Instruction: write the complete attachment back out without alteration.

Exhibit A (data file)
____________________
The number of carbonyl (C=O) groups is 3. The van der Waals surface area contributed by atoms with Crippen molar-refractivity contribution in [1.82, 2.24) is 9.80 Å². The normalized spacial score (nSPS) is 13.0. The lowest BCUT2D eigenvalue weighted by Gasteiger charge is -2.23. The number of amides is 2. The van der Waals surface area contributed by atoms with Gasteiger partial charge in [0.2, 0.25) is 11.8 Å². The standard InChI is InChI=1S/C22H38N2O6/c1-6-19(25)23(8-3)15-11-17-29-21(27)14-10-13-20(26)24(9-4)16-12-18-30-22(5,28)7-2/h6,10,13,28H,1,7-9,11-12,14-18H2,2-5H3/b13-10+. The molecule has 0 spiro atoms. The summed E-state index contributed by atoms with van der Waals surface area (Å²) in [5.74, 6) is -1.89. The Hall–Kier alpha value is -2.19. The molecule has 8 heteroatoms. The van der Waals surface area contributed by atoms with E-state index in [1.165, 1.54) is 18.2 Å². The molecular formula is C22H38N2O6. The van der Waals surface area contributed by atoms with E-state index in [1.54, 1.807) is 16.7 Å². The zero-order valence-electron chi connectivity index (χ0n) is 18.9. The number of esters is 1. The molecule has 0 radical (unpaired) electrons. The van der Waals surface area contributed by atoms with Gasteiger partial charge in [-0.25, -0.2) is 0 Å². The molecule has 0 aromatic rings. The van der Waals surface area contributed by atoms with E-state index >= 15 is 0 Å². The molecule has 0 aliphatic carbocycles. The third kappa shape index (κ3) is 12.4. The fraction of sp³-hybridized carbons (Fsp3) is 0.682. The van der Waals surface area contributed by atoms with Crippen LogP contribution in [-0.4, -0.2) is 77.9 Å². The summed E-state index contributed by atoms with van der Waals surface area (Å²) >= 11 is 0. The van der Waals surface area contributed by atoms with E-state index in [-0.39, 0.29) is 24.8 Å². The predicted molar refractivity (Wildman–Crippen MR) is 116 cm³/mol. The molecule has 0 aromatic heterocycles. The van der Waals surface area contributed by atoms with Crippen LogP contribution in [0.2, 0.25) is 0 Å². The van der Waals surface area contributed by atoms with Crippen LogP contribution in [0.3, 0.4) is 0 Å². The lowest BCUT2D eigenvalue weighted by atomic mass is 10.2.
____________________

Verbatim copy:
The number of carbonyl (C=O) groups is 3. The van der Waals surface area contributed by atoms with Crippen molar-refractivity contribution in [1.82, 2.24) is 9.80 Å². The normalized spacial score (nSPS) is 13.0. The lowest BCUT2D eigenvalue weighted by Gasteiger charge is -2.23. The number of amides is 2. The van der Waals surface area contributed by atoms with Gasteiger partial charge in [0.2, 0.25) is 11.8 Å². The standard InChI is InChI=1S/C22H38N2O6/c1-6-19(25)23(8-3)15-11-17-29-21(27)14-10-13-20(26)24(9-4)16-12-18-30-22(5,28)7-2/h6,10,13,28H,1,7-9,11-12,14-18H2,2-5H3/b13-10+. The molecule has 0 spiro atoms. The summed E-state index contributed by atoms with van der Waals surface area (Å²) in [5.74, 6) is -1.89. The Hall–Kier alpha value is -2.19. The molecule has 8 heteroatoms. The van der Waals surface area contributed by atoms with E-state index in [1.165, 1.54) is 18.2 Å². The molecular formula is C22H38N2O6. The van der Waals surface area contributed by atoms with E-state index in [1.54, 1.807) is 16.7 Å². The zero-order valence-electron chi connectivity index (χ0n) is 18.9. The number of esters is 1. The molecule has 0 radical (unpaired) electrons. The van der Waals surface area contributed by atoms with Gasteiger partial charge in [-0.25, -0.2) is 0 Å². The molecule has 0 aromatic rings. The van der Waals surface area contributed by atoms with E-state index >= 15 is 0 Å². The molecule has 0 aliphatic carbocycles. The third kappa shape index (κ3) is 12.4. The fraction of sp³-hybridized carbons (Fsp3) is 0.682. The van der Waals surface area contributed by atoms with Crippen LogP contribution in [-0.4, -0.2) is 77.9 Å². The summed E-state index contributed by atoms with van der Waals surface area (Å²) >= 11 is 0. The van der Waals surface area contributed by atoms with E-state index in [-0.39, 0.29) is 24.8 Å². The predicted molar refractivity (Wildman–Crippen MR) is 116 cm³/mol. The molecule has 0 aromatic heterocycles. The van der Waals surface area contributed by atoms with Crippen LogP contribution in [0.2, 0.25) is 0 Å². The van der Waals surface area contributed by atoms with Crippen LogP contribution in [0.3, 0.4) is 0 Å². The lowest BCUT2D eigenvalue weighted by atomic mass is 10.2.